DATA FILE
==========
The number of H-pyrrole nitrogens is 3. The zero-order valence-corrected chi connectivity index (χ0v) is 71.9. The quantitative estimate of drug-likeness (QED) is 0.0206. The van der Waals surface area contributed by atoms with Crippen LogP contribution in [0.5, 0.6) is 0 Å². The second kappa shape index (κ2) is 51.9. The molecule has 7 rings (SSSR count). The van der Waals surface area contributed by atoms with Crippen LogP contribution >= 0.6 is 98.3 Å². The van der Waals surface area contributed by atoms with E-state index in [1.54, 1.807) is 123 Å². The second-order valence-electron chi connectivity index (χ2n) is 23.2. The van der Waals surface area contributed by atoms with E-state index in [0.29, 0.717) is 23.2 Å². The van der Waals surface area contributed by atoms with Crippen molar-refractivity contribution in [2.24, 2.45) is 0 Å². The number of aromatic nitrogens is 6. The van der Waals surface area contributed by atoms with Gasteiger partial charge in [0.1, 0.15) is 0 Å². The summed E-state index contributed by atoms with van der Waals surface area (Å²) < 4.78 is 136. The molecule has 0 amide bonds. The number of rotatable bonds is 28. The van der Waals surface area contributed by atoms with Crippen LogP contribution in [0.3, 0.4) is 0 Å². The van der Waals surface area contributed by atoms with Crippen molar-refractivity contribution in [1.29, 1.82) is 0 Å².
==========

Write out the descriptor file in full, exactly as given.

The number of H-pyrrole nitrogens is 3. The zero-order valence-corrected chi connectivity index (χ0v) is 71.9. The quantitative estimate of drug-likeness (QED) is 0.0206. The van der Waals surface area contributed by atoms with Crippen LogP contribution in [0.5, 0.6) is 0 Å². The second kappa shape index (κ2) is 51.9. The molecule has 7 rings (SSSR count). The van der Waals surface area contributed by atoms with Crippen LogP contribution >= 0.6 is 98.3 Å². The van der Waals surface area contributed by atoms with E-state index in [1.54, 1.807) is 123 Å². The second-order valence-electron chi connectivity index (χ2n) is 23.2. The van der Waals surface area contributed by atoms with E-state index in [0.29, 0.717) is 23.2 Å². The van der Waals surface area contributed by atoms with Crippen molar-refractivity contribution in [2.24, 2.45) is 0 Å². The number of aromatic nitrogens is 6. The van der Waals surface area contributed by atoms with Gasteiger partial charge in [0.1, 0.15) is 0 Å². The summed E-state index contributed by atoms with van der Waals surface area (Å²) < 4.78 is 136. The molecule has 0 amide bonds. The number of rotatable bonds is 28. The van der Waals surface area contributed by atoms with Crippen LogP contribution in [0.3, 0.4) is 0 Å². The van der Waals surface area contributed by atoms with Crippen molar-refractivity contribution in [1.29, 1.82) is 0 Å².